The Church has experienced steady national outreach expansion in several West African nations. In Ghana, the Church has experienced rapid national outreach since year-end 2008. The number of congregations has doubled from 99 to 222, dozens of cities have opened to missionary work and have had congregations organized, and the Church has implemented aggressive church planting strategies in which multiple member groups are simultaneously organized when a city opens to proselytism for the first time. The Church in Ghana reported 62,031 members as of year-end 2014 and 225 congregations (109 wards, 116 branches) as of April 2015. The Church in Ghana also maintains four missions, one temple, and one missionary training center (MTC). In Nigeria, the Church has recently opened many previously unreached locations to missionary activity located on the outskirts of major cities where LDS congregations operate. The number of congregations has increased from 260 at year-end 2008 to 425 in March 2015. The Church in Nigeria reported 129,989 members, five missions, and one temple as of year-end 2014. In Benin, the Church has experienced rapid membership and congregational growth within Cotonou within the past five years as evidenced by the number of members increasing from 253 to 1,898 and the number of branches mushrooming from three to 14. The Church opened the first city outside of Cotonou to missionary work (Porto Novo) and organized a branch in 2014. The Church in Liberia and Sierra Leone has experienced rapid congregational and membership growth rates within recent years although there have been only a handful of cities that have opened to missionary work during this period. The Church in Liberia reported 8,929 members, three districts, and 24 branches as of year-end 2014. The Church in Sierra Leone reported 14,776 members, one stake, five districts, and 39 congregations (eight wards, 31 branches) as of year-end 2014.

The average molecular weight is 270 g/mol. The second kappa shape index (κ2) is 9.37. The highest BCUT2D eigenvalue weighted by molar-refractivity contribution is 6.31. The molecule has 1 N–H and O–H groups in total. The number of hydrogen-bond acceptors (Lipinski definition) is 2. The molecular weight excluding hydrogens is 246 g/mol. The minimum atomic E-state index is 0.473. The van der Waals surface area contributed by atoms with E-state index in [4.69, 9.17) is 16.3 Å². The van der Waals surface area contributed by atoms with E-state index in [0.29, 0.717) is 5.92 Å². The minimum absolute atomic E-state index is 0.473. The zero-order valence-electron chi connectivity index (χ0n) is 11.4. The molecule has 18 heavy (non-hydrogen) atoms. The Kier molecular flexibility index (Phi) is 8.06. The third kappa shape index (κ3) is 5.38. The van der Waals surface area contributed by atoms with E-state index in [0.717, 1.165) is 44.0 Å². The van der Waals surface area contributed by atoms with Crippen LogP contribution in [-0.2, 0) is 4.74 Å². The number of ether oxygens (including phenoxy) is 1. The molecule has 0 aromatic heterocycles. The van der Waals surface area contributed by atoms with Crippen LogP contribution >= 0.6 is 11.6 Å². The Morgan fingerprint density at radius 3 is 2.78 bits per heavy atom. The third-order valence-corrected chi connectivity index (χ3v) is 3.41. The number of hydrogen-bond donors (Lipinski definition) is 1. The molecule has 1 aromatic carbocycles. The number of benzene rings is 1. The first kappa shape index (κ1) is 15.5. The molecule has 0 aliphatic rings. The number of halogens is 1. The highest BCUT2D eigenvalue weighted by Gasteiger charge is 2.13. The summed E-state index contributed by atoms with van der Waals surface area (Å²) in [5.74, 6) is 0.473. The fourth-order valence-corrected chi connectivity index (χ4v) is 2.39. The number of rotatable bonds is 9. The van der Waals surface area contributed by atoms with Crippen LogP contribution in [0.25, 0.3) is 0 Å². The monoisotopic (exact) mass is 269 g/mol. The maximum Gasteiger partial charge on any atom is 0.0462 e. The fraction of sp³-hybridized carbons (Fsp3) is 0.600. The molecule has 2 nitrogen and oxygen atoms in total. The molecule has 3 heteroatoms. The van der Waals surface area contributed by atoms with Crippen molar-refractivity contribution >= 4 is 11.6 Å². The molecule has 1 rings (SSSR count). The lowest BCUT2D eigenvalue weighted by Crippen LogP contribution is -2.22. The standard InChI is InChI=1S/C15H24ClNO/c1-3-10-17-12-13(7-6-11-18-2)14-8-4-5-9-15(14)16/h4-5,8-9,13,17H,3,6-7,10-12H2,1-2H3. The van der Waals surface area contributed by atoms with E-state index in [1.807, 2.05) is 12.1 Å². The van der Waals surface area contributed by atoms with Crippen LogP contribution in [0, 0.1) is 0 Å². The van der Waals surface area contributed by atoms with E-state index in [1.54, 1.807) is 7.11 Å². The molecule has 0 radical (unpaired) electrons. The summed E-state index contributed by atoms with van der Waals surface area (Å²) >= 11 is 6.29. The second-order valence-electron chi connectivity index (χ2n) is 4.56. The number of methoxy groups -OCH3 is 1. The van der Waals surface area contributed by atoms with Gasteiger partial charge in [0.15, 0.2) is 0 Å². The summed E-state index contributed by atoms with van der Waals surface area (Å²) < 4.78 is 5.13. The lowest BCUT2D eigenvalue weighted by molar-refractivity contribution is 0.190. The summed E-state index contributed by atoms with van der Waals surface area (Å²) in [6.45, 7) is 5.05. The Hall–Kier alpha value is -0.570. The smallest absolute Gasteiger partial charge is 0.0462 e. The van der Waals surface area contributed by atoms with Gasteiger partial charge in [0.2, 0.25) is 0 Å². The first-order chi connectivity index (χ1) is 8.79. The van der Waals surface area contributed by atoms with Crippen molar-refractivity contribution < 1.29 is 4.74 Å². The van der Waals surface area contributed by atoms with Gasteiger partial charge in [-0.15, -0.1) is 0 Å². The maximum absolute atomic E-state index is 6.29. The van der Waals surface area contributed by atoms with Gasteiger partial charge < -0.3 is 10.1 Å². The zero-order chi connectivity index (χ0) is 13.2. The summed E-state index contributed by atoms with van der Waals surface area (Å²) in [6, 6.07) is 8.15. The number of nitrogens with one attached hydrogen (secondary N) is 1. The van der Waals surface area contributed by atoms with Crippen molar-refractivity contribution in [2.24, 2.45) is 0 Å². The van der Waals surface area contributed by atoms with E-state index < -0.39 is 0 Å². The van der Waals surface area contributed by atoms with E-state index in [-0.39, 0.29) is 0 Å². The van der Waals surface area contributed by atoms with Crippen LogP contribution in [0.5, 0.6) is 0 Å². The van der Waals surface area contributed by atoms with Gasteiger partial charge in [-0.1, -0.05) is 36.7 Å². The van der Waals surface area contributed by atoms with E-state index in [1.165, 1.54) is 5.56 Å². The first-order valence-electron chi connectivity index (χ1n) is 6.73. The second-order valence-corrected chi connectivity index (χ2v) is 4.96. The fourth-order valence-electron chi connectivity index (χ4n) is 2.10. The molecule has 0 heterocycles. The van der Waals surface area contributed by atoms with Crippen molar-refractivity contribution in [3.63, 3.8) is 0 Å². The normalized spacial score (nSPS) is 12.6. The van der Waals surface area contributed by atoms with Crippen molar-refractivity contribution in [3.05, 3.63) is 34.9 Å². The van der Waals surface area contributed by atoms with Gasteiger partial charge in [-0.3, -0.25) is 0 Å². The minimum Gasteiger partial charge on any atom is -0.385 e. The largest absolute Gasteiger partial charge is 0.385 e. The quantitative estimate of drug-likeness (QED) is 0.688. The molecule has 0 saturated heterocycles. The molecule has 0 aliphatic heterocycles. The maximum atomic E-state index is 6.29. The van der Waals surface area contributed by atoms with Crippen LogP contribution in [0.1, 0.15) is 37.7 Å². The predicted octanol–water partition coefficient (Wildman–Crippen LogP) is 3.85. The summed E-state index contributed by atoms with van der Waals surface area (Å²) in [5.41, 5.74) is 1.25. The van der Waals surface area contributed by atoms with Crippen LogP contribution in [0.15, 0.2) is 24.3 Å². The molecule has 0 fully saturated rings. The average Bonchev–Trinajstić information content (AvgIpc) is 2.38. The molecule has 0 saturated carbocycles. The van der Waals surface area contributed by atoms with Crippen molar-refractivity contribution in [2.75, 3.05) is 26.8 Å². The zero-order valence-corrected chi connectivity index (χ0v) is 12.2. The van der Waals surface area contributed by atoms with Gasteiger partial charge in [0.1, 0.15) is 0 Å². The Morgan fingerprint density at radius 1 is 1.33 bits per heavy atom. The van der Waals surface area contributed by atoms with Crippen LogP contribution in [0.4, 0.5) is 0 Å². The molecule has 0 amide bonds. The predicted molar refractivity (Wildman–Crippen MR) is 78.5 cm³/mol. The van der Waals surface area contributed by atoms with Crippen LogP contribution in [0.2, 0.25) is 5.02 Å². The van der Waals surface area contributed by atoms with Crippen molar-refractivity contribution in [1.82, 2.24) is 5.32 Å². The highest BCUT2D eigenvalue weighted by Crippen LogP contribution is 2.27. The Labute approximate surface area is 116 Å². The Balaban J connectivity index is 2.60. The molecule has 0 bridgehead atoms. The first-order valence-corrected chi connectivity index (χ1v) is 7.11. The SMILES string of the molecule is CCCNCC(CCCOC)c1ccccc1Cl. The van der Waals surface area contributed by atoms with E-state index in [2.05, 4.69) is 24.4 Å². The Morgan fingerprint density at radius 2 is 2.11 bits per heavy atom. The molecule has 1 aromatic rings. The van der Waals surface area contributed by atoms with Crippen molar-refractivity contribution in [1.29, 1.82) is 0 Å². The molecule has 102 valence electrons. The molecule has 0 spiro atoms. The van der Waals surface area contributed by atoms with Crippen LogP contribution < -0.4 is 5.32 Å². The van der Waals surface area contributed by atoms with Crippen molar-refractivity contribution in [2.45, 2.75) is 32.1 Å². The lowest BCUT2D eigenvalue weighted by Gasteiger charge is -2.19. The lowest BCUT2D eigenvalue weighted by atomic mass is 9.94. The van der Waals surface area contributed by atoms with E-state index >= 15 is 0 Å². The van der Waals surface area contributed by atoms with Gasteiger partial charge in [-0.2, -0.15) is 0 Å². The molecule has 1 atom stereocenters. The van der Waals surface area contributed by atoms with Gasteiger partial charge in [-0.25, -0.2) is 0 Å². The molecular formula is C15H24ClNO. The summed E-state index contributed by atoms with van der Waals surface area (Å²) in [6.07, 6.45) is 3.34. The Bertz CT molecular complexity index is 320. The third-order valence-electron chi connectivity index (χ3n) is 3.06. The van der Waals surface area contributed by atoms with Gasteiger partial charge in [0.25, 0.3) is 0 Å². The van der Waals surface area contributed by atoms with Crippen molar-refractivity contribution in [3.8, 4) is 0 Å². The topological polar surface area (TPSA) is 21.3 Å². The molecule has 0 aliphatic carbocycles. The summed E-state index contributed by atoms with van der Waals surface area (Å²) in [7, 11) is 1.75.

The LDS Church is the smallest missionary-focused Christian group in Togo among proselytizing Christian denominations with a worldwide presence. Other missionary-oriented groups operate a widespread or pervasive presence in Togo. Evangelicals claim 10.7% of the population and report slow but steady growth. Jehovah's Witnesses maintain a widespread presence in Togo. Witnesses have experienced moderate membership and congregational growth within recent years. In 2014, Witnesses reported an average of 18,158 publishers (active members who regularly engage in proselytism), 797 baptisms, and 269 congregations. Witnesses reported congregations in 50 cities and towns as of early 2015. Witnesses operate congregations in French, Ewe, English, Kabiyè, and American Sign Language. Witnesses have also translated proselytism materials and their official website, jw.org, into these five languages. The Seventh-Day Adventist Church maintains a widespread presence in Togo and has experienced slow but steady growth. Adventist membership has declined within the past decade due to updates in record keeping that removed nearly 5,000 "missing" members in 2010. In 2003, Adventists reported 34 churches (larger or well-established congregations), 94 companies (small or recently-established congregations), 853 baptisms, and 8,287 members. In 2013, Adventists reported 40 churches, 97 companies, 522 baptisms, and 6,385 members. Adventists translate printed materials into Adele, English, Ewe, French, Gen (Mina), Ife, Igo, Kabiyè, Lama, Moba, Ntcham, and Tem. The Church of the Nazarene maintains a widespread presence and has appeared to experience steady growth. In early 2015, Nazarenes in Togo reported 135 congregations.